If you are in need of a relatively quick & easy day-hike in the Silverthorne area, I'd highly recommend Acorn Creek. Though early May is an exciting time to hit the trail, I would wait until late June/early July for this one. Not only will there be a greater array of wildflowers, but you will likely see a larger green to brown ratio. However, no matter when you hike Acorn Creek, you are guaranteed to be rewarded with an incredible view throughout! Be sure to stop at the Dillon Dam brewery on your way home; there's nothing like a cold brew post-hike :)

** When we hiked Acorn Creek, it was necessary to bypass many fallen trees. Unfortunately, this seems to be a common occurance in our mountains this season - be careful and keep on the lookout for those pesky juniper bushes (but, try the berries for a wonderful burst of gin-flavored goodness!) **





Wednesday, March 7, 2012

Saturday, March 3, 2012

Swedish Cardamom Rolls

I truly don't have much of a sweet tooth, yet I am addicted to these exquisite little rolls ... thanks to Linda Hills. Plus, you can double, triple, or even quadruple the recipe as they freeze well! Just beware, you'll be dealing with quite a bit of flour in that case, which is fine ... as long as you're prepared :)


Ingredients

1 pack (2 tsp) dried yeast dissolved in 1/4 cup lukewarm water
1/2 liter milk (~ 2 cups)
1 1/2 sticks margarine (~ 3/4 cup ... I like to use butter instead)
1 1/2 deciliters sugar (large 1/2 cup)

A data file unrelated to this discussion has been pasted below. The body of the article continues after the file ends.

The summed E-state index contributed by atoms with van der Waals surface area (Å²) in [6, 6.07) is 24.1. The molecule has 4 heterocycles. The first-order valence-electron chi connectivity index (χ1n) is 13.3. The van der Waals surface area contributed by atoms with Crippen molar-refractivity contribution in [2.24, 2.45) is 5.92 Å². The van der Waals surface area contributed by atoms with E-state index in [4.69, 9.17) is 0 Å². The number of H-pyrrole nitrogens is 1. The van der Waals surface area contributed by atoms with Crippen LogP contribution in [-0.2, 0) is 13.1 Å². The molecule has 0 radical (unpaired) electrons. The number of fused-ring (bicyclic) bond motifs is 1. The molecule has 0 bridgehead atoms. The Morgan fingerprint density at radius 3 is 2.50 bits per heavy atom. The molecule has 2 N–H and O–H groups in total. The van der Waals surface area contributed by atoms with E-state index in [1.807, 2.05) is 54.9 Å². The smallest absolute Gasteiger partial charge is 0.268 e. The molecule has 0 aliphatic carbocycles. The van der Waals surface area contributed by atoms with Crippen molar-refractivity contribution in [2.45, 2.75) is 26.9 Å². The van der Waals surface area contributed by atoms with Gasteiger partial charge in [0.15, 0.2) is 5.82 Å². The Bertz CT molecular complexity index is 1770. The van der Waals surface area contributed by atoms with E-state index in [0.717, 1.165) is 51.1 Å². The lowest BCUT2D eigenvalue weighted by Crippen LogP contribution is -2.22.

1 tsp salt
14 deciliters flour (5-6 cups)
cardamom, cinnamon, vanilla sugar, coarse sugar (Swedish pearl sugar)

Instructions

Dissolve yeast as instructed above. Melt margarine and add milk. Mix with all other ingredients, except flour. Next, add flour (you can also add 1/2 to 3/4 tsp cardamom to flour for extra flavor - do this before mixing with liquid ingredients). Let ferment for about 30 minutes in bowl. Divide dough into 2 pieces; roll thin, about 1/4 inch. Spread with butter, then sprinkle (what a fun word!) with granulated sugar, cardamom, cinnamon, and vanilla sugar. Roll up and seal ends. Cut into 1 inch pieces and place in/on top of cupcake paper on cookie sheets. Let rest and rise for about 20 minutes, at least. Brush tops with beated egg and sprinkle with coarse sugar. Bake at 375 degrees for about 15 minutes. Cool on rack, covered with a towel. 

*Makes approximately 33 rolls. Though they look like cinnamon rolls, they aren't nearly as sweet. I typically double or triple the recipe during the holiday season ~ everyone loves them! 

Friday, March 2, 2012

Piney Guard Station: White River National Forest, CO